I remember sitting in that theater at NTC San Diego watching that UDT/SEAL presentation and saying "I can do that!" I had some good life coaches and role models, and I always tried to outhustle that drag bunt....but they were more than I could do. No regrets though. Never would have met the folks I did (BT et. al.)

Staring over the edge is no worse than looking out the open door of a slick wondering if its your time. And all the time, I had two tunes running in my head....




My bride and daughter kept asking me who people were when I was lucid and coherent. Was I that close, or was I just reliving those moments where good friends were taken? Maybe it was the drugs? Dilaudid is some wonderful stuff. Sure takes the pain away - even at 0.25mg IV.

Thanks for caring and listening. All of you are the best. My goal is to never surrender and never back down. I was pushed, but did not capitulate. I cannot. I will not. My dad was not the bomber pilot version of "The Great Santini" to see me fail miserably at something so mundane as life. He'd beat my ass if we ever met again...

Thanks people. I sincerely mean it.


Posted by: Kbob in Katy at July 18, 2009 09:20 PM

And YAY!!!! Its raining in KATY!!! Its not 100 degrees!!!


Posted by: Kbob in Katy at July 18, 2009 09:23 PM

I've got 12,466 songs on I-Tunes, Kbob. And I'm only just getting warmed up.

Kiss your bride and daughter, bub, and then let me know if I can't send you a tune or two between baseball games.

Posted by: spd rdr at July 18, 2009 09:47 PM

I like Father Tarent's wisdom. Kbob, you will do this one day at a time. We're here for ya and if necessary, there are prayers here at the Villa Chapel. All you have to do is ask.

I would not have made it if some excellent people hadn't prayed for us. But that is another story for another time.

I am off to drive the finishing nail in the Accounting Tome's coffin. A paper. An eight page paper on the differences in accounting practices for corporations and partnerships. Naturally, I have not had business law, yet, so this paper makes total sense.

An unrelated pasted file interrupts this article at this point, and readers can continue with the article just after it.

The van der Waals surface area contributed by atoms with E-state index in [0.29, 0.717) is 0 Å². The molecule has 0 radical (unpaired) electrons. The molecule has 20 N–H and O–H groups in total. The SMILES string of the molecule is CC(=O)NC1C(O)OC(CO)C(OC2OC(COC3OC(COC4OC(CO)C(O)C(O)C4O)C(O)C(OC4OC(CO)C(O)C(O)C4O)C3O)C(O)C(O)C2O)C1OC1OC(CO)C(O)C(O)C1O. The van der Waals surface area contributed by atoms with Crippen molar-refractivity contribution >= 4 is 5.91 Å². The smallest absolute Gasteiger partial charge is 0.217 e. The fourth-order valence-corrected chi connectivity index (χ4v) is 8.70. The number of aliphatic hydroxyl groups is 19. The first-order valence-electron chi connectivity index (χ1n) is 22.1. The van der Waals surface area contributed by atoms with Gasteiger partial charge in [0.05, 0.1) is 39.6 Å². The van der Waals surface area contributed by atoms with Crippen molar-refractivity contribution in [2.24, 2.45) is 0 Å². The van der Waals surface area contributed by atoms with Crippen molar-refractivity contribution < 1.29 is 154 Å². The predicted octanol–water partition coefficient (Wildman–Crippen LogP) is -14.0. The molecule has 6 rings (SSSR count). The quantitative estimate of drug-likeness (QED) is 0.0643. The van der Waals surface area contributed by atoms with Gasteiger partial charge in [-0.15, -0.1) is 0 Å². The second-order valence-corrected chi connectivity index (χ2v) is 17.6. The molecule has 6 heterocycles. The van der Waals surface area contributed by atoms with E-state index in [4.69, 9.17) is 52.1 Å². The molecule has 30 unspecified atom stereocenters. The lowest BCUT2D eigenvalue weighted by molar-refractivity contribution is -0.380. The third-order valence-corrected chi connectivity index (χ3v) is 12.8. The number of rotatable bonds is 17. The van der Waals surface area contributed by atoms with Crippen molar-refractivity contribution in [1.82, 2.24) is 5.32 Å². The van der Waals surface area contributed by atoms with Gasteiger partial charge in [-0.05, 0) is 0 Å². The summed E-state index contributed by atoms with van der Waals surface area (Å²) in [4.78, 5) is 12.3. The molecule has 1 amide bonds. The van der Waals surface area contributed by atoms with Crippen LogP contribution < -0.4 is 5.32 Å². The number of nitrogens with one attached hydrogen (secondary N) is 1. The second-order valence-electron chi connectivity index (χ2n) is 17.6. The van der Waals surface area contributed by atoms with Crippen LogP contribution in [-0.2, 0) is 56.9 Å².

Your bride and daughter are in our thoughts this week.

*goes off grumping*

Posted by: Cricket at July 18, 2009 10:42 PM


Grump not. Celebrate life and make a difference. Life is an amazing adventure, with highs and lows. I have no doubt that your paper will be one to be proud of.

As you say, it's all about the help we receive to get us thru it all. Kind of like the song says:"...And in the end the love you take is equal to the love you make."

I am humbled by all of your thoughts and prayers.


PS - Daughter is taking new position in NYC next week. No more not-for-profit low pay work for love in Chicago; back to business in the corporate world of marketing!!!

Posted by: Kbob in Katy at July 19, 2009 09:52 AM

Kbob, I'm behind the curve (as usual) but I'm glad you're on the road to recovery. When I was very ill for a very long time years ago I found a card with a picture of a flower growing out of concrete. A cliche, perhaps, but I loved the verbiage: Just when all hope is gone, life comes back. I'm glad you're back.

bt, I loved the Penguin-Atlantic. As for NTTAWWT, I kind of disagree. I imagine you're thinking of He Whose Name Should Never Cross Any Decent Person's Lips but I look not just at him but also at some of the other bloggers over there - like Coates and Clarke - and ask myself, "How the heck did Megan McArdle get a job there? And why did she want to?"

As for Silo, well, he's just another Sandra Loh, isn't he, unable - or, perhaps more accurately, unwilling - "to replace the romantic memory of [his] fellow transgressor with the more suitable image of [his] husband." Apparently even immigrants can be swept up in the American culture of divorce. I wonder if he's religious?

Posted by: Elise at July 19, 2009 12:13 PM